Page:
If you have traffic flowing to your site but you’re still only getting about 2 percent of your business from online leads, then there may be a secondary problem with your website. It might be ineffective on a usability level. Does it have outdated listings? Does it look like a site that was created when the internet first became a thing? Your website may not offer engaging reasons for people to contact you or leave their information. And your site must be mobile-friendly, bottom line.

This brings us to my next tip: Get website visitors to leave their contact information by creating a fun and compelling offer that is tied to a prominent data-collection form. Why? This will help convert site surfers into actual leads.

None of us like spam, and most home buyers and sellers are savvy enough to know if they complete your contact form, then they may never get off your e-mail list. As shocked as we may be when it comes to prospects’ reluctance to sign up on our business’ lists, we know this is the very reason why we do not sign-up on most retail websites (mmmm hmmm, you know I am telling the truth). Unless, of course, the website offers us something we want. This is intuitive when we visit various retail sites, so why do we expect our real estate site visitors to think or act any differently?

Hopefully it is now settled that you need to have compelling offers on your website. Create offers that you think will resonate with your ideal clients. The key is to connect the offer to a contact form (such as one that can be made in MailChimp).

Need ideas to give your site visitors an offer they can’t refuse? Click here to request complimentary access to our exclusive infographic to help you get started creating your own attention-grabbing offers.

Have more questions about real estate technology? Ask away by following me on Facebook, Instagram, YouTube, and Google+, or by visiting LearnWithLee.REALTOR. And if you sell real estate, get a copy of the five-star rated workbook, Plan to Win, to transform your real estate sales game plan. Here’s to your success!

Lee Davenport is an Atlanta-based real estate broker and business doctoral candidate who trains agents and brokerages on how to use today’s technology to work smarter. Join Lee’s free RE Tech Insider’s Club by visiting www.LearnWithLee.REALTOR.

Leadership is Like Mortar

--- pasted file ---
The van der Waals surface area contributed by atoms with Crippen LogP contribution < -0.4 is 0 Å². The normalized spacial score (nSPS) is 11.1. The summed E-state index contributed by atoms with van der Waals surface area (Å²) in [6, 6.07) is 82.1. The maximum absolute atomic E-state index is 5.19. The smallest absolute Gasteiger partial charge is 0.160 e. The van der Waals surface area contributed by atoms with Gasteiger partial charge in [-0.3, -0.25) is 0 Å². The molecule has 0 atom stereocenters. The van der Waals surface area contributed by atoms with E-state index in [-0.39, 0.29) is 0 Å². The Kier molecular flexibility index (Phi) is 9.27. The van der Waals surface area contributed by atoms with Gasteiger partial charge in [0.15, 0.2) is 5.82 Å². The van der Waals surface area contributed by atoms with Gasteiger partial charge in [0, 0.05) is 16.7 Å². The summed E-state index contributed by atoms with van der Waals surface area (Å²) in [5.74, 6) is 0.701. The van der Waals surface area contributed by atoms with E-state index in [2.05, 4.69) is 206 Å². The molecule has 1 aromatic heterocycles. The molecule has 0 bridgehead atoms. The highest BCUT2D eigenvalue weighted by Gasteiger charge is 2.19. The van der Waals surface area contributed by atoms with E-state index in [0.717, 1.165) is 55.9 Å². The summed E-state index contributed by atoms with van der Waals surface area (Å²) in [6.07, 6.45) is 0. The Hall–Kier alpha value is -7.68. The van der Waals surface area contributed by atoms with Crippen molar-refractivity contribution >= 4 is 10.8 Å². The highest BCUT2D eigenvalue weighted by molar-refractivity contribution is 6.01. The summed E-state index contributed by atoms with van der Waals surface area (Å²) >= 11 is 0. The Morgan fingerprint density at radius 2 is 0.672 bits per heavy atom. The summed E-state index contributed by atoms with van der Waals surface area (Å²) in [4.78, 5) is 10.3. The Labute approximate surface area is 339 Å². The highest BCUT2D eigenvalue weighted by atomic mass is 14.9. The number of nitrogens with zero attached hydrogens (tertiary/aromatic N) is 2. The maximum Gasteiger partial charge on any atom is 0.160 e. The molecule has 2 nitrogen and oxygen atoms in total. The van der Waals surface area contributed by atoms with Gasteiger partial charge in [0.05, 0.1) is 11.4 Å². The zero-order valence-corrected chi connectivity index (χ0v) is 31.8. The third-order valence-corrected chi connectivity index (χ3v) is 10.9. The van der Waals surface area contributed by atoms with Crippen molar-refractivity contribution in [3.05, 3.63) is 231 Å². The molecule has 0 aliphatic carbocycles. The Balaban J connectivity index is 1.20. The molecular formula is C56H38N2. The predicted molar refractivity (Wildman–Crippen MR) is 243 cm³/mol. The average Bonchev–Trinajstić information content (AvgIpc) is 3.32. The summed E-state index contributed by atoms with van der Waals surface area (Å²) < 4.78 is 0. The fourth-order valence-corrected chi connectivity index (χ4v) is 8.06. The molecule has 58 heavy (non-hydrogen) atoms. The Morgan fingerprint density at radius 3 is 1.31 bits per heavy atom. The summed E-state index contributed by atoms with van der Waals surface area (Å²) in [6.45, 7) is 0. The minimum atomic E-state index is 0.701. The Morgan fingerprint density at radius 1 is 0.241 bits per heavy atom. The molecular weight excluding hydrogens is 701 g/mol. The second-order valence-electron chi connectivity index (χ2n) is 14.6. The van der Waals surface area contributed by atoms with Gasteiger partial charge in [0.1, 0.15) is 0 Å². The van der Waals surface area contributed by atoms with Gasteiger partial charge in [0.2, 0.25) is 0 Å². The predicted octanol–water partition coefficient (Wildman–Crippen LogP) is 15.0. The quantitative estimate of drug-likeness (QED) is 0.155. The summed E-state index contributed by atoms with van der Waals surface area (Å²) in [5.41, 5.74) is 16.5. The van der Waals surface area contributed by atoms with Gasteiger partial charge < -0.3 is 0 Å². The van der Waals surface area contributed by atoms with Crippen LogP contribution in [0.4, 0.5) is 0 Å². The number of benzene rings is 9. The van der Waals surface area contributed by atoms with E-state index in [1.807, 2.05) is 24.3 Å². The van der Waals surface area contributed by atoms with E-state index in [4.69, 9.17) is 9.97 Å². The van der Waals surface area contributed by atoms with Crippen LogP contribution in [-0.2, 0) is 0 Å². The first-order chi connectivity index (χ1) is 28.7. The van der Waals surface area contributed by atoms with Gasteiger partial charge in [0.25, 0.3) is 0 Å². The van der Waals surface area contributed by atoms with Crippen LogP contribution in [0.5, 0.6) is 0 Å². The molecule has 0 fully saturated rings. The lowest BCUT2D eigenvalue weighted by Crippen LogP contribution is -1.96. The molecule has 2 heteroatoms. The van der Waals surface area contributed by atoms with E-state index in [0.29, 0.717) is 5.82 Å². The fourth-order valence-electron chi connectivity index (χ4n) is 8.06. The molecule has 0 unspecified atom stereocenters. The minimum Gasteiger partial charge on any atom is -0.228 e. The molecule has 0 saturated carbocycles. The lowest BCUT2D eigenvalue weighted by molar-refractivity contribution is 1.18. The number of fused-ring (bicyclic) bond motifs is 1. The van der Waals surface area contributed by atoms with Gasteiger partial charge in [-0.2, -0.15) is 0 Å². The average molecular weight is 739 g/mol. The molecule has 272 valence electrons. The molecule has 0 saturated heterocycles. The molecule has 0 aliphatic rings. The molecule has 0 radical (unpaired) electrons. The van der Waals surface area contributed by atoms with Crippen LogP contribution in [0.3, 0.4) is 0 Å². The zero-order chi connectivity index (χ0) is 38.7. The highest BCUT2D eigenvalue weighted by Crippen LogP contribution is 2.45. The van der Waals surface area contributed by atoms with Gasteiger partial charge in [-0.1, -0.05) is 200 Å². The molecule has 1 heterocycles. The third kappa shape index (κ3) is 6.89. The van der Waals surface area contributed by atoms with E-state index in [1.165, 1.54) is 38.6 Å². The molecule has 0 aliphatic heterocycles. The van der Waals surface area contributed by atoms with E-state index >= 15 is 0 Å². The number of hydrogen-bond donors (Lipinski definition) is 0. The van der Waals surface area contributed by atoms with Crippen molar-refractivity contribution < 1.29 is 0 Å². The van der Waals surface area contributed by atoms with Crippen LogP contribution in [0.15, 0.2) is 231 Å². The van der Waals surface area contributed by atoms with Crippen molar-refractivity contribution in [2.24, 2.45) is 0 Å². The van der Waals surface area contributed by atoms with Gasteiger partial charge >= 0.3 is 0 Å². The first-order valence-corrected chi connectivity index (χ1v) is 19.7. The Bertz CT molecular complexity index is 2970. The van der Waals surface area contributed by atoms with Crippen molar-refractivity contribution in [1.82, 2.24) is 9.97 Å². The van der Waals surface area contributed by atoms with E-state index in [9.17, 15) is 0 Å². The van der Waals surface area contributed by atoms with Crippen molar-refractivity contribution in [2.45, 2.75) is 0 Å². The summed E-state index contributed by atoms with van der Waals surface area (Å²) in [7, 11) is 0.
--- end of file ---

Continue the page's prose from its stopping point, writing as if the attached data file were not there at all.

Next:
Tue, 09/08/2015 - 17:59

Nico Hohman

By Nico Hohman

When you look at a brick wall, what do you see? You probably see the bricks first and the mortar second. In fact, you might not even notice the mortar at first glance. You might only notice the mortar if there is something wrong with it, or if you know what to look for.

The same can be said for leadership.

Leadership is like the mortar in a brick wall. You should never notice that it’s there, yet the mortar is the most crucial part of the wall. Without mortar, the bricks would simply be stacked on top of one another with no support. A gentle push of the wall or the removal of a handful of bricks would make the wall come tumbling down.

The same can be said for leadership.

Without leadership invisibly holding the pieces of a family, a classroom, a team, or an organization together, then the slightest push can cause the entire family or team structure to implode.

Without mortar, a brick wall fails. Without leadership, your organization will fail.

Let’s imagine you see another brick wall, but this time the first thing you notice is the mortar. That usually means there is something wrong with the mortar or there was something wrong with the way the mortar was installed. The masons may have put too much mortar on one brick, or not enough mortar on another. This might cause the mortar to overflow on to the front face of the brick wall. Or, over periods of time, the elements may have simply eroded away the mortar. Either way, the mortar is no longer invisible.

When it comes to leadership, the best leaders are invisible.

A good leader knows that for his or her team to succeed, he or she must do everything within their power to place the team above themselves. They must set aside their own ego and let the agents or employees shine. When you look at an organization and the first thing you see is the leadership, you might as well be looking at a brick wall with the mortar overflowing the bricks. While the brick wall may be standing, it certainly doesn’t look right.